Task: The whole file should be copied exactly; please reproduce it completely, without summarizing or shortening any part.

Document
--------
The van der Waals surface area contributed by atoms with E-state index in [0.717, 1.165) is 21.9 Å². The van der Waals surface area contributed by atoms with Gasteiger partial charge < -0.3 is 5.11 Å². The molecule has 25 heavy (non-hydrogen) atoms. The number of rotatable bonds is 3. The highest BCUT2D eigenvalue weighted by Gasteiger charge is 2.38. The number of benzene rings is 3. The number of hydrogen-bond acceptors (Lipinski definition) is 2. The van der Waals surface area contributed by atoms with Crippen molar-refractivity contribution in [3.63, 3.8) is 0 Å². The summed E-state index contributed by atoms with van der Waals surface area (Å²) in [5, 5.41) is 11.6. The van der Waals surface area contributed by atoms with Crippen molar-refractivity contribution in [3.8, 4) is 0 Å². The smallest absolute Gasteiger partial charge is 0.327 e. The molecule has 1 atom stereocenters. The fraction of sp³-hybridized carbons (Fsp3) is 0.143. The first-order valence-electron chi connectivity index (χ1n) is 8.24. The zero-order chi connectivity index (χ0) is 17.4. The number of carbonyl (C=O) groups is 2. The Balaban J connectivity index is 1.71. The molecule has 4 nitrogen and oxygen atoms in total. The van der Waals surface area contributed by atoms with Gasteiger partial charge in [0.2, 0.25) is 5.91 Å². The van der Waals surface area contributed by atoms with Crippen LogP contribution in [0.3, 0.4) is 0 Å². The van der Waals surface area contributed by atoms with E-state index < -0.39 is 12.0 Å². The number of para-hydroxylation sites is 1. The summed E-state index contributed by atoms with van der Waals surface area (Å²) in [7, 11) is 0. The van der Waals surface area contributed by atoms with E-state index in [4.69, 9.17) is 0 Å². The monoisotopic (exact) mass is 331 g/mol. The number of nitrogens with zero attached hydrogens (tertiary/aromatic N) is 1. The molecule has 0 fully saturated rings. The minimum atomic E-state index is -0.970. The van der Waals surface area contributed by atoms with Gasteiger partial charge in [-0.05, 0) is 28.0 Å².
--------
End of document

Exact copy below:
The van der Waals surface area contributed by atoms with E-state index in [0.717, 1.165) is 21.9 Å². The van der Waals surface area contributed by atoms with Gasteiger partial charge < -0.3 is 5.11 Å². The molecule has 25 heavy (non-hydrogen) atoms. The number of rotatable bonds is 3. The highest BCUT2D eigenvalue weighted by Gasteiger charge is 2.38. The number of benzene rings is 3. The number of hydrogen-bond acceptors (Lipinski definition) is 2. The van der Waals surface area contributed by atoms with Crippen molar-refractivity contribution in [3.63, 3.8) is 0 Å². The summed E-state index contributed by atoms with van der Waals surface area (Å²) in [5, 5.41) is 11.6. The van der Waals surface area contributed by atoms with Crippen molar-refractivity contribution in [3.8, 4) is 0 Å². The smallest absolute Gasteiger partial charge is 0.327 e. The molecule has 1 atom stereocenters. The fraction of sp³-hybridized carbons (Fsp3) is 0.143. The first-order valence-electron chi connectivity index (χ1n) is 8.24. The zero-order chi connectivity index (χ0) is 17.4. The number of carbonyl (C=O) groups is 2. The Balaban J connectivity index is 1.71. The molecule has 4 nitrogen and oxygen atoms in total. The van der Waals surface area contributed by atoms with Gasteiger partial charge in [0.2, 0.25) is 5.91 Å². The van der Waals surface area contributed by atoms with Crippen LogP contribution in [0.3, 0.4) is 0 Å². The van der Waals surface area contributed by atoms with E-state index < -0.39 is 12.0 Å². The number of para-hydroxylation sites is 1. The summed E-state index contributed by atoms with van der Waals surface area (Å²) in [7, 11) is 0. The van der Waals surface area contributed by atoms with E-state index in [4.69, 9.17) is 0 Å². The monoisotopic (exact) mass is 331 g/mol. The number of nitrogens with zero attached hydrogens (tertiary/aromatic N) is 1. The molecule has 0 fully saturated rings. The minimum atomic E-state index is -0.970. The van der Waals surface area contributed by atoms with Gasteiger partial charge in [-0.05, 0) is 28.0 Å².